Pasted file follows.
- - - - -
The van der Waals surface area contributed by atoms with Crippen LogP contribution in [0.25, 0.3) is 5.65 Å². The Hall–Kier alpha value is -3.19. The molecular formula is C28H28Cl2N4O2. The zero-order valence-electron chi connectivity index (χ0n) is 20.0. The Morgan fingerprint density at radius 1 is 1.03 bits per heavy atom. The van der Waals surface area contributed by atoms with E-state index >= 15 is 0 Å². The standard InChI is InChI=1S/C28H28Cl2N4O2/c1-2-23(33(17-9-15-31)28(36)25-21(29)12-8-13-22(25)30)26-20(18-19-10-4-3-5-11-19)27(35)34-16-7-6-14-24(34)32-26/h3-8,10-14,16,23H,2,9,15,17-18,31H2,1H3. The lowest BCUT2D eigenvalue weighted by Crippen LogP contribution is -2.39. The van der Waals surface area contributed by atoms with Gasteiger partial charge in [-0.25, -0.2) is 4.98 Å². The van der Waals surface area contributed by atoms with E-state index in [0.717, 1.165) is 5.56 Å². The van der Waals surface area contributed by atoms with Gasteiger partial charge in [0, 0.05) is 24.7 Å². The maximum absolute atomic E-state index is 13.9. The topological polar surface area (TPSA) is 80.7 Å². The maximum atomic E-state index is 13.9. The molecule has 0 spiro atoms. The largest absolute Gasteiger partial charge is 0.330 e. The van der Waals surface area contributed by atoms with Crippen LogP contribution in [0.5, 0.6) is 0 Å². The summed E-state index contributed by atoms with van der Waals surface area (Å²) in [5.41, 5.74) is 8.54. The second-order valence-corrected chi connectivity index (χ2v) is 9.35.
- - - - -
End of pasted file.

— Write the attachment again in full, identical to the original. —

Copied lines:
The van der Waals surface area contributed by atoms with Crippen LogP contribution in [0.25, 0.3) is 5.65 Å². The Hall–Kier alpha value is -3.19. The molecular formula is C28H28Cl2N4O2. The zero-order valence-electron chi connectivity index (χ0n) is 20.0. The Morgan fingerprint density at radius 1 is 1.03 bits per heavy atom. The van der Waals surface area contributed by atoms with E-state index >= 15 is 0 Å². The standard InChI is InChI=1S/C28H28Cl2N4O2/c1-2-23(33(17-9-15-31)28(36)25-21(29)12-8-13-22(25)30)26-20(18-19-10-4-3-5-11-19)27(35)34-16-7-6-14-24(34)32-26/h3-8,10-14,16,23H,2,9,15,17-18,31H2,1H3. The lowest BCUT2D eigenvalue weighted by Crippen LogP contribution is -2.39. The van der Waals surface area contributed by atoms with Gasteiger partial charge in [-0.25, -0.2) is 4.98 Å². The van der Waals surface area contributed by atoms with E-state index in [0.717, 1.165) is 5.56 Å². The van der Waals surface area contributed by atoms with Gasteiger partial charge in [0, 0.05) is 24.7 Å². The maximum absolute atomic E-state index is 13.9. The topological polar surface area (TPSA) is 80.7 Å². The maximum atomic E-state index is 13.9. The molecule has 0 spiro atoms. The largest absolute Gasteiger partial charge is 0.330 e. The van der Waals surface area contributed by atoms with Crippen LogP contribution in [0.5, 0.6) is 0 Å². The summed E-state index contributed by atoms with van der Waals surface area (Å²) in [5.41, 5.74) is 8.54. The second-order valence-corrected chi connectivity index (χ2v) is 9.35.